Recently, emerging evidence has shown that GABAA and GABAB receptor‐mediated neurotransmissions of the DR are highly involved in drug‐related stress, aggression, social avoidance, abnormal responses to social stimulation, and stress‐related psychiatric disorders, such as depression (Takahashi et al. 2010, 2012; Challis et al. 2013; Araki et al. 2016; Li and Kirby 2016). In addition, the manipulation of 5‐HT1A autoreceptors in the DR affects 5‐HT neuronal firing, determines the responsiveness to stress in depression‐related tasks and alters behavioral responses to antidepressant drugs in mice (Richardson‐Jones et al. 2010). Interestingly, the recent phenotypic and electrophysiological characterization of GIRK2 knockout mice revealed that the mutation promotes depression‐resistant behavior, reduced antidepressant responses, increased 5‐HT neuronal firing, and decreased 5‐HT1A receptor activity in the DR in vivo (Llamosas et al. 2015). Although it was reported that GIRK channels located in the DR are coupled to 5‐HT1A and GABAB receptors (Innis et al. 1988; Williams et al. 1988), little is known regarding the contribution of these effectors to 5‐HT1A, GABAB, and GABAA receptor‐mediated transmissions in the DR and whether manipulations of GIRK channels cause alterations in these pathways related to the pathophysiology of depression. Therefore, we sought to investigate in vitro, the contribution of GIRK2 subunit‐containing channels on the basal properties and tonic activity of DR neurons and their impact on 5‐HT1A, GABAB, and GABAA receptor‐mediated transmission in the DR microcircuit.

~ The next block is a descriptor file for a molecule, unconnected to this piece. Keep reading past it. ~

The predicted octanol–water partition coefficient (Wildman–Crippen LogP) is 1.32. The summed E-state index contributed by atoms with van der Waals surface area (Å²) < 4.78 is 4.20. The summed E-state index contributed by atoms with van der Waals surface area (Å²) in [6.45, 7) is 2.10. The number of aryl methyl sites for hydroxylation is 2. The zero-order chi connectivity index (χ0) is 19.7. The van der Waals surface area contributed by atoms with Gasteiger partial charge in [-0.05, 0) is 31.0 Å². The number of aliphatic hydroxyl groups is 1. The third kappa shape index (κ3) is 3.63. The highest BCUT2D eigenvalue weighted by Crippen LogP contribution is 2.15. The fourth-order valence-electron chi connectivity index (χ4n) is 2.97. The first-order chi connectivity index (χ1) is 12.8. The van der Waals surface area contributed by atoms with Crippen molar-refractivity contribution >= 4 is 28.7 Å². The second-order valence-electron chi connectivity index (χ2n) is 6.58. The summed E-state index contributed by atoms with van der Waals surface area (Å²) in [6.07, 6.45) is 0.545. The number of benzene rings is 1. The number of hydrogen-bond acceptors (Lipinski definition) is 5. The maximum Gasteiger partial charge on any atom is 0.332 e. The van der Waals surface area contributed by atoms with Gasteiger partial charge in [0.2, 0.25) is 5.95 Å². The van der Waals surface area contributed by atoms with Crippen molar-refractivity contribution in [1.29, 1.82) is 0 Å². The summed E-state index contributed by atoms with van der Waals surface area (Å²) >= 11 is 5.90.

The animals used in this study were GIRK2 knockout mice (GIRK2 KO mice; n = 35) and their wild‐type littermates (WT; n = 45) (4–8 weeks old) derived from heterozygote crossing in a C57BL6/J background. Mice were maintained at 22 ± 2°C in a 12‐h light/dark cycle with food and water provided ad libitum. The genotype was verified by PCR screening of genomic DNA at the Department of Neurochemistry Research of the Basque Health Service (Zamudio, Spain). Every effort was made to minimize the animals' suffering and to minimize the number of animals used. All procedures were conducted in accordance with the European Community Council Directive on “The Protection of Animals Used for Experimental and Other Scientific Purposes” (2010/63/EU) and Spanish Law (RD 53/2013) for the care and use of laboratory animals. Experimental protocols were approved by the Local Committee for Animal Experimentation at the University of the Basque Country (permit numbers 44‐P04‐01/2010 and 44‐P04‐03/2010).